Upon hearing the evidence that convicted Adolph Eichmann, Hannah Arendt understood not the monstrosity of evil but its banality. While her phrase might be used today in order to diminish the criminal, its awful truth is that the partners and facilitators of war crimes incorporate evil into ordinary lives that might otherwise have been principled. It may be this very banality that has caught President Vladimir Putin and a special clique around him in a crime against humanity.
Putin has used Russian nationalism to build unquestioning support for all his actions. His career coincides with the ascent of Kirill, Patriarch of Moscow and All Rus’, in the Russian Orthodox Church. As Metropolitan of Smolensk and Kaliningrad in February 2000, Kirill published a long, thoughtful essay asking if Western liberalism could be reconciled with orthodox Christianity. Boris Yeltsin had tried chaotically to merge the two and now Putin was taking over. Kirill concluded that liberalism gave primacy to the individual and had no concept of sin, when what was required for the individual to go to heaven was to recognize that they were born in sin and that they needed the collective to live a life of absolution. Kirill provided Putin with the rationale for a long authoritarian rule. All Rus’ (всея Руси) in Kirill’s title assumed new relevance. Initially and uncharacteristically, Putin engaged in anti-gay, anti-punk actions that were unnecessary politically. He also built an enormous statue of Saint Vladimir beside the Kremlin and attended its dedication by Kirill. Kirill has supported Putin’s invasion of Ukraine. In a Zoom conversation with Pope Francis, Kirill said it was necessary to root out Nazis and oppose NATO. Russian Orthodox churches in Ukraine were used to exert influence and have been accused of conspiracy. Kirill may have had a religious agenda too: the Ukrainian church transferred its allegiance directly to Constantinople and he wants it back.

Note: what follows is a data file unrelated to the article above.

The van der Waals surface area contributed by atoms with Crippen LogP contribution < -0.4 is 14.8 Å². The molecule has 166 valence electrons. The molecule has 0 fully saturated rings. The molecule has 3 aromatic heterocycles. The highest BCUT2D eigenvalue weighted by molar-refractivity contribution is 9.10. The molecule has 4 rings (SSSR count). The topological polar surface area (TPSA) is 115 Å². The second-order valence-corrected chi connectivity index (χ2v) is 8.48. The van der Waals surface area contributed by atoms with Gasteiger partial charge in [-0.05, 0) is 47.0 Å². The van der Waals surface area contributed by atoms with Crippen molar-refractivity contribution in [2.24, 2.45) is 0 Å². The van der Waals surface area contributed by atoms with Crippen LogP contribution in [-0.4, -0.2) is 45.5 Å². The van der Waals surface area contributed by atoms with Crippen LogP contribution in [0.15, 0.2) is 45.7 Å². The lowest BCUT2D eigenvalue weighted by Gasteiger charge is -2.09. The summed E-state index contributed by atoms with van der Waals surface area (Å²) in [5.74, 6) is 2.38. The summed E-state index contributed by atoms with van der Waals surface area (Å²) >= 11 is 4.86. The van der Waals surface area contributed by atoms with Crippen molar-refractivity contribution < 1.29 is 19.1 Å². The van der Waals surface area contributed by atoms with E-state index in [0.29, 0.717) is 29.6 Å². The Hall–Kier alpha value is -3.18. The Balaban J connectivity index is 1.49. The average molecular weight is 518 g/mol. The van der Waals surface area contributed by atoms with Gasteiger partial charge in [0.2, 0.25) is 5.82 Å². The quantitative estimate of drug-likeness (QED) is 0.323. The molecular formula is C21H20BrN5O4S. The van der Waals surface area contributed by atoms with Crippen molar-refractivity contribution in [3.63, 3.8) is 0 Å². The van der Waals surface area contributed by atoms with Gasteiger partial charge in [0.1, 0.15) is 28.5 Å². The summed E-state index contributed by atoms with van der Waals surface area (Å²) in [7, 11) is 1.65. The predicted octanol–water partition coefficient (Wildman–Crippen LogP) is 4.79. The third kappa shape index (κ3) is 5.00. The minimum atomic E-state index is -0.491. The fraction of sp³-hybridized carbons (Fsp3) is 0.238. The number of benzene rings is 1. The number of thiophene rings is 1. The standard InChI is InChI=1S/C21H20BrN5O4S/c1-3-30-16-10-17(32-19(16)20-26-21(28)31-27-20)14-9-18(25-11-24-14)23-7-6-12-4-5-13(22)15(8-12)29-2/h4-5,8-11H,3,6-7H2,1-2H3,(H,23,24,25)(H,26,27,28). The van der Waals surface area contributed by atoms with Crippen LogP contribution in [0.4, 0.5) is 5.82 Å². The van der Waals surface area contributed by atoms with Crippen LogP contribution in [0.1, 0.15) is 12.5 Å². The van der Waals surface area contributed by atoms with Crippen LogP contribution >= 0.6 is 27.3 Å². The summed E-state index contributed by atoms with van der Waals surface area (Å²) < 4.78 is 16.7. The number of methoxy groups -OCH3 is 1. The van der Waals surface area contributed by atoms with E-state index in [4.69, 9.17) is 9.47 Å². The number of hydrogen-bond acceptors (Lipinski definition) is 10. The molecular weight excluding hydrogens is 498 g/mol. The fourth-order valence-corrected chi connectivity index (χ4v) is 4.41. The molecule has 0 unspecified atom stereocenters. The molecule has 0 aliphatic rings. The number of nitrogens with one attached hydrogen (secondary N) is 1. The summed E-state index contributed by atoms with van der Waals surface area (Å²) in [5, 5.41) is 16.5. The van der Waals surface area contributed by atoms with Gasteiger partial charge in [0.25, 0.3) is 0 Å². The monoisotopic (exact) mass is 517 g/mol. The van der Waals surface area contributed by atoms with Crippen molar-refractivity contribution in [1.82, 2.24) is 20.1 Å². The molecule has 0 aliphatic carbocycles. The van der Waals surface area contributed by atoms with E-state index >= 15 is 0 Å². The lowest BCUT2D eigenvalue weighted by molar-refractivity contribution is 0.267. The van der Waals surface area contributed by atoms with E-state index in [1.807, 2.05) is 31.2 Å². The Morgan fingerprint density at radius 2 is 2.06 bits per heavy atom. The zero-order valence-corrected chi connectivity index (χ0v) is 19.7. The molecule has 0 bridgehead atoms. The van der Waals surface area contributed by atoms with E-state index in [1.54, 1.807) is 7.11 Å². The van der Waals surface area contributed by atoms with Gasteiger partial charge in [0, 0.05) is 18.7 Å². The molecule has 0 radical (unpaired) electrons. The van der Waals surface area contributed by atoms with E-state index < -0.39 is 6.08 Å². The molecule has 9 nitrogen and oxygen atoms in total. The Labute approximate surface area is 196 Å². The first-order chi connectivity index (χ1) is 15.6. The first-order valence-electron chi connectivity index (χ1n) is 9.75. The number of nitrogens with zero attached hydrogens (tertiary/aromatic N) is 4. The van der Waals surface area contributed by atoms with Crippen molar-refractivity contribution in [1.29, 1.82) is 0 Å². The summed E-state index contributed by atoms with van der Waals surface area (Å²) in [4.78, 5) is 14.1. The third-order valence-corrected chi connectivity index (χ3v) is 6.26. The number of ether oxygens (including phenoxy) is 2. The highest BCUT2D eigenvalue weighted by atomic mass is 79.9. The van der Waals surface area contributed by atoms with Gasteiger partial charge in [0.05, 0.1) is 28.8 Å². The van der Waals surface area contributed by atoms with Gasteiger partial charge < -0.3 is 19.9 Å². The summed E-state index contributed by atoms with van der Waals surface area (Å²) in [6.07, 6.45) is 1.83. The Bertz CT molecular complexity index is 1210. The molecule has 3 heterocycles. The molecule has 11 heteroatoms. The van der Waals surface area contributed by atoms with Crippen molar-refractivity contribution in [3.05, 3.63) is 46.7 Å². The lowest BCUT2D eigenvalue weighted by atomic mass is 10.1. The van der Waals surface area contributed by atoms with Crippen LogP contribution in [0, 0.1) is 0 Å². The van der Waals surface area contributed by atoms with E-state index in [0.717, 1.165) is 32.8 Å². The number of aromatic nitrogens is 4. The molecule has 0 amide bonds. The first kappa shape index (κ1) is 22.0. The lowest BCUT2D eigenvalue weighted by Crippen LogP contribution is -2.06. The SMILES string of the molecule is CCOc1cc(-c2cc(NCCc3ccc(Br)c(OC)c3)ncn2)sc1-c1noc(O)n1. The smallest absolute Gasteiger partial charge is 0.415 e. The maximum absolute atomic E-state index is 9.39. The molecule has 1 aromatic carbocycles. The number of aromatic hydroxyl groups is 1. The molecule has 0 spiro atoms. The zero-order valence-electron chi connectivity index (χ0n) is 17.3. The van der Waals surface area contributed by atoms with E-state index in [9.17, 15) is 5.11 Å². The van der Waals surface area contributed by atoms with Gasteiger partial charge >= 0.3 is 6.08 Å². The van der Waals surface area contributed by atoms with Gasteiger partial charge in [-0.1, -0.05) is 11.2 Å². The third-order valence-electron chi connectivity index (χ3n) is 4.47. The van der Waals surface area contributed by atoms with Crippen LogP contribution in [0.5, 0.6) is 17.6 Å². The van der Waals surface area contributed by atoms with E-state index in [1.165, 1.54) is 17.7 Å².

One aspect of the Yeltsin years was the collapse of institutions that had been developed in Soviet times. A sad example was the state of Russian orphanages. A brisk business developed, facilitating adoption of Russian orphans by Western couples, particularly from the United States. When an American couple gave their adopted daughter back after three years because they were afraid that she might harm, or even kill, her adopted brother, it made news all over the world. The fate of Russian orphans became politicized. In December 2012, President Obama signed the Magnitsky Act, which allowed the administration to apply sanctions against foreign government officials, not just Russian, accused of offenses against human rights. While the act also repealed sanctions that had previously been directed against Soviet officials accused of antisemitism, it was deemed to be anti-Russian by Putin and he retaliated by banning American couples from adopting Russian children. Kirill appealed to orthodox Russians to build a new tradition of adopting orphans in order to save their souls. At the time, Russian families adopted less than 7% of institutionalized orphans. A few years later, Putin appointed Anna Kuznetsova, a radical right-wing parliamentarian as his Children’s Rights Commissioner. It was a controversial appointment that was contested throughout her tenure by Russian women’s rights groups. Kuznetsova is married to an orthodox priest, who serves in Moscow’s iconic cathedral of St Basil, and they have seven children. As commissioner, she established an advisory council which included a preponderance of priests and activists of the Russian Orthodox Church. In 2019, Kuznetsova visited Syria and met with Bashar al-Assad to negotiate the return of the children of Chechen fighters, an intervention that was applauded by Chechen leader Ramazan Kadyrov.